By Harold Coward, Kelli I. Stajduhar
2012 AJN (American magazine of Nursing) booklet of the yr Award within the Hospice and Palliative Care category
Explores how spiritual understandings of dying are skilled in hospice care.
In the Nineteen Sixties, English healthcare professional and devoted Christian Cicely Saunders brought a brand new means of treating the terminally sick that she referred to as “hospice care.” Emphasizing a holistic and compassionate method, her version ended in the quick development of a global hospice circulate. facets of the early hospice version that under pressure recognition to the spiritual dimensions of dying and death, whereas nonetheless famous and practiced, have built outdoors the purview of educational inquiry and consideration. in the meantime, worldwide migration and multicultural diversification within the West have dramatically altered the profile of up to date hospice care. in line with those advancements, this quantity is the 1st to significantly discover how non secular understandings of dying are manifested and skilled in palliative care settings.
Contributors speak about how a “good demise” is conceived in the significant spiritual traditions of Christianity, Islam, Hinduism, Judaism, Buddhism, chinese language faith, and Aboriginal spirituality. numerous real-world examples are awarded in case experiences of a Buddhist hospice middle in Thailand, Ugandan methods to death with HIV/AIDS, Punjabi extended-family hospice care, and pediatric palliative care. The paintings sheds new mild at the value of non secular trust and perform at the tip of lifestyles, on the many kinds non secular figuring out can take, and on the religious soreness that so usually accompanies the actual discomfort of the demise person.
“As the palliative care stream has grown, it has come in touch with all the world’s significant religions, which makes this a welcome book.” — International organization for Hospice & Palliative Care News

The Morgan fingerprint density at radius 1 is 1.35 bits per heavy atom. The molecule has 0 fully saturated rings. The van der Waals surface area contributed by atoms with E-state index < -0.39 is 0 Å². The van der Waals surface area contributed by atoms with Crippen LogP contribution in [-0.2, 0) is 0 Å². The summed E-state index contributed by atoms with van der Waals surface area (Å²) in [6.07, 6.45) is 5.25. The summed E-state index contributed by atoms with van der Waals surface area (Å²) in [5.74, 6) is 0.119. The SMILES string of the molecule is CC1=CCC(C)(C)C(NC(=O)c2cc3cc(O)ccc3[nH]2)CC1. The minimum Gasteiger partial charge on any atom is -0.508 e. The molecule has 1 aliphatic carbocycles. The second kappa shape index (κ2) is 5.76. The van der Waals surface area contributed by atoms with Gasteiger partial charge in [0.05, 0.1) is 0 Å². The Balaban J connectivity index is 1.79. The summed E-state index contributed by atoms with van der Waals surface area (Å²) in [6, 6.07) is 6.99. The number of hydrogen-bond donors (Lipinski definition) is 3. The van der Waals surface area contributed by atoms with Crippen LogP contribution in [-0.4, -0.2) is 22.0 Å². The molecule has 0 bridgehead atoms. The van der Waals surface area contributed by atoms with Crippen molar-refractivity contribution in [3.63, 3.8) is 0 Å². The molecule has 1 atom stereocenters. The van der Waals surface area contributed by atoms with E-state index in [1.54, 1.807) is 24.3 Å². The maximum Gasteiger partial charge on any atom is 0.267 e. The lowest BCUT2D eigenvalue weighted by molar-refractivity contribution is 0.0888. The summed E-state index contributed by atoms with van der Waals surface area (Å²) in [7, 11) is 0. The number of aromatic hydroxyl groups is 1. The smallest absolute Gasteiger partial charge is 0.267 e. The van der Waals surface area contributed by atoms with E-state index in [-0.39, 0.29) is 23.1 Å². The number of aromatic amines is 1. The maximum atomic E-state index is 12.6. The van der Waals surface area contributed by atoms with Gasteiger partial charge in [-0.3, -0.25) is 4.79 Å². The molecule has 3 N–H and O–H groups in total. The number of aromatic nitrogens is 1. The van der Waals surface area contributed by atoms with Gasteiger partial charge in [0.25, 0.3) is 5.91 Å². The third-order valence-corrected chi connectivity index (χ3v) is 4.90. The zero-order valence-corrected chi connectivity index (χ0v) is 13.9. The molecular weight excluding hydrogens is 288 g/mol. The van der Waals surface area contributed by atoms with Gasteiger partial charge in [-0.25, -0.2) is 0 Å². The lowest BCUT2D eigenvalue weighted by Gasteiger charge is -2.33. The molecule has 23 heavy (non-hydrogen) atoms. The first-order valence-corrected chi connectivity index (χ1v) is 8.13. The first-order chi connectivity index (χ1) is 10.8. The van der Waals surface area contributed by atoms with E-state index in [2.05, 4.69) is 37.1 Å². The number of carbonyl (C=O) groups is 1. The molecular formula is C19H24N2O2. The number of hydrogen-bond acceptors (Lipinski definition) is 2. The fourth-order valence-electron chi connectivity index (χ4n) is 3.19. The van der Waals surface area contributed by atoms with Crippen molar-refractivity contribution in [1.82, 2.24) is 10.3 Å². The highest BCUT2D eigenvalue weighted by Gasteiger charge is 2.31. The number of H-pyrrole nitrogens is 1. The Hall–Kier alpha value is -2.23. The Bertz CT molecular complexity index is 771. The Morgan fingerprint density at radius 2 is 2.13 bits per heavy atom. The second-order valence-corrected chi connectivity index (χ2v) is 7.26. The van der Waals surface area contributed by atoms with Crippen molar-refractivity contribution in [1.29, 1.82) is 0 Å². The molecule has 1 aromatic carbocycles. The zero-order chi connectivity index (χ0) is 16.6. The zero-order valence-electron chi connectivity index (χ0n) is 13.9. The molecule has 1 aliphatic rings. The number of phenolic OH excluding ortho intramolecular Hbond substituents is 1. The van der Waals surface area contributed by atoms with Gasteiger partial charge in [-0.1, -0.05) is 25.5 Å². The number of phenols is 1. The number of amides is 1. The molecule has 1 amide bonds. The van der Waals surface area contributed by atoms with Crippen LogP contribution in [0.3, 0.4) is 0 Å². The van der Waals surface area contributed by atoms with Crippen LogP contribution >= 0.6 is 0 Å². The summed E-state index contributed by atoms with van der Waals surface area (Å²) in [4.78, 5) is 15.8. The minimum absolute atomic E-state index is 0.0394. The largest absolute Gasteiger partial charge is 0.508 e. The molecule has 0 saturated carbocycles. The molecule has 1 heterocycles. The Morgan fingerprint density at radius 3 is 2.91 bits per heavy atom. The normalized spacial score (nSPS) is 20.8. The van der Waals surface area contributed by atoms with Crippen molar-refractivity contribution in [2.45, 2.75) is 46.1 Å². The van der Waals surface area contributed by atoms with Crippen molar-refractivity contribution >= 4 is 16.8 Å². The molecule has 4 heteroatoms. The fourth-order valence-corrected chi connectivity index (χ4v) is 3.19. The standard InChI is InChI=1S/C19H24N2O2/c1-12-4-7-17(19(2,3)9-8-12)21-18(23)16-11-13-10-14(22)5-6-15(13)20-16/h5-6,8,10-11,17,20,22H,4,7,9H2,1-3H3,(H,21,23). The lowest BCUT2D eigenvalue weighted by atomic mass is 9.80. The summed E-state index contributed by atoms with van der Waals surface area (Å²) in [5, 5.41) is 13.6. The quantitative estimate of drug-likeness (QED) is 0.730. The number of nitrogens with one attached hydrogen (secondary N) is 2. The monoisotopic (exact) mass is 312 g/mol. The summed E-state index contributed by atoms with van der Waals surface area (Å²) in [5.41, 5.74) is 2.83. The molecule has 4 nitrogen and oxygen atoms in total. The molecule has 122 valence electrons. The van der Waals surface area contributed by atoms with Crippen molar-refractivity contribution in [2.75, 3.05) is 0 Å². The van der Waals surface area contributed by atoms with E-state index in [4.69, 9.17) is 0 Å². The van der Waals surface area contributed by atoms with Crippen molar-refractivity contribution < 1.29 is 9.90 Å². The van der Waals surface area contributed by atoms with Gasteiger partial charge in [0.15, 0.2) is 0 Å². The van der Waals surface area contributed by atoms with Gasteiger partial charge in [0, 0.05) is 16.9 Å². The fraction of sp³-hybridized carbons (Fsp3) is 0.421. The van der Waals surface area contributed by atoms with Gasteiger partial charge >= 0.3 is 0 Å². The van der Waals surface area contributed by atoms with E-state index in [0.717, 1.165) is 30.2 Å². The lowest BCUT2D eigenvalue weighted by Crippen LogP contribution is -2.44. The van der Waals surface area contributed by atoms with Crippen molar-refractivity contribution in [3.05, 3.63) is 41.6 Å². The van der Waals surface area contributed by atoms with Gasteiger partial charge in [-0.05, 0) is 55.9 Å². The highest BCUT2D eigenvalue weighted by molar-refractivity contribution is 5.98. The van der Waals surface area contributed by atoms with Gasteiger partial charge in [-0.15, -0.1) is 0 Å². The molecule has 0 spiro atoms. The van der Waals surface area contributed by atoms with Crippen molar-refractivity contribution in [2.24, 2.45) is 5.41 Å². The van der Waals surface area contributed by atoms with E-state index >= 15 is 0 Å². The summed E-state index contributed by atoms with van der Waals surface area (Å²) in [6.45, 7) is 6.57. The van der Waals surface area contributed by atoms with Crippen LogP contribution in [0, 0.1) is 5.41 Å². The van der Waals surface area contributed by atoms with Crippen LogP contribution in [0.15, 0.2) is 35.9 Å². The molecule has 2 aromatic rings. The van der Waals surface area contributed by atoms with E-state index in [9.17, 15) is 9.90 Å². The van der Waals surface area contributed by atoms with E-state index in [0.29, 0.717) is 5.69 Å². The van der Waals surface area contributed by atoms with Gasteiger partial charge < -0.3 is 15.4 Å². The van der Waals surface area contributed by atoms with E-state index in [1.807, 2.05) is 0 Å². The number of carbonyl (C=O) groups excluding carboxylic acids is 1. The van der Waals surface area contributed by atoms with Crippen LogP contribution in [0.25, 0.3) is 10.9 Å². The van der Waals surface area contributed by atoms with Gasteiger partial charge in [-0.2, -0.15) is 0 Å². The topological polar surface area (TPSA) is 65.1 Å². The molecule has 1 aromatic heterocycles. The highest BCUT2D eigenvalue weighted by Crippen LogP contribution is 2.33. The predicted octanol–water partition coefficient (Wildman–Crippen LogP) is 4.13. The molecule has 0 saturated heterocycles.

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Extra resources for Religious Understandings of a Good Death in Hospice Palliative Care
Au/health-facts/overviews. (Accessed Aug. 30, 2009). Twycross, R. 1996. Hospice history interview. June 4. United Nations, Department of Economic and Social Affairs, Population Division. 2009. International Migration Report 2005: A Global Assessment. htm. (Accessed Aug. 30, 2009). United Nations. 2007. Declaration on the rights of Indigenous Peoples. United Nations. pdf. (Accessed Aug. 30, 2009). Vanstone, W. H. 1982. The stature of waiting. London: Darton, Longman, and Todd. Wald, F. 1996. Hospice history interview.
Other popular temple and home practices include the repeated recitation of short prayers or sacred texts (mantras), chanting the names of God (japa or kirtana), and the singing of hymns of devotion (bhajana). “Like a Ripe Fruit Separating Effortlessly from Its Vine” 31 Hindu Theological Streams Hindu understandings of a good death in hospice care are deeply informed by the particular theology that shapes the meaning of life and the after‑ life. With the risks of generalization, we may identify three interwoven theological streams, often difficult to separate in practice (Hopkins 1992).
Having a murti in the hospice room is one of the ways the dying Hindu receives the comfort of knowing that God is close through a visual presence. Sacred sound is complemented by sacred sight. Third, we must note the desire for a good death in the midst of sacred ritual expressed in the desire for the tulasi leaf. Tulasi leaves are offered to God as Vishnu (Krishna is a form of Vishnu) and returned to the worshipper as a consecrated gift (prasada). Along with a murti, a dying Hindu may wish to have other items that are used in daily worship (puja), such as flowers (pushpa), incense (dhupa), and light (dipa), a rosary (mala), and sandalwood paste (chandana).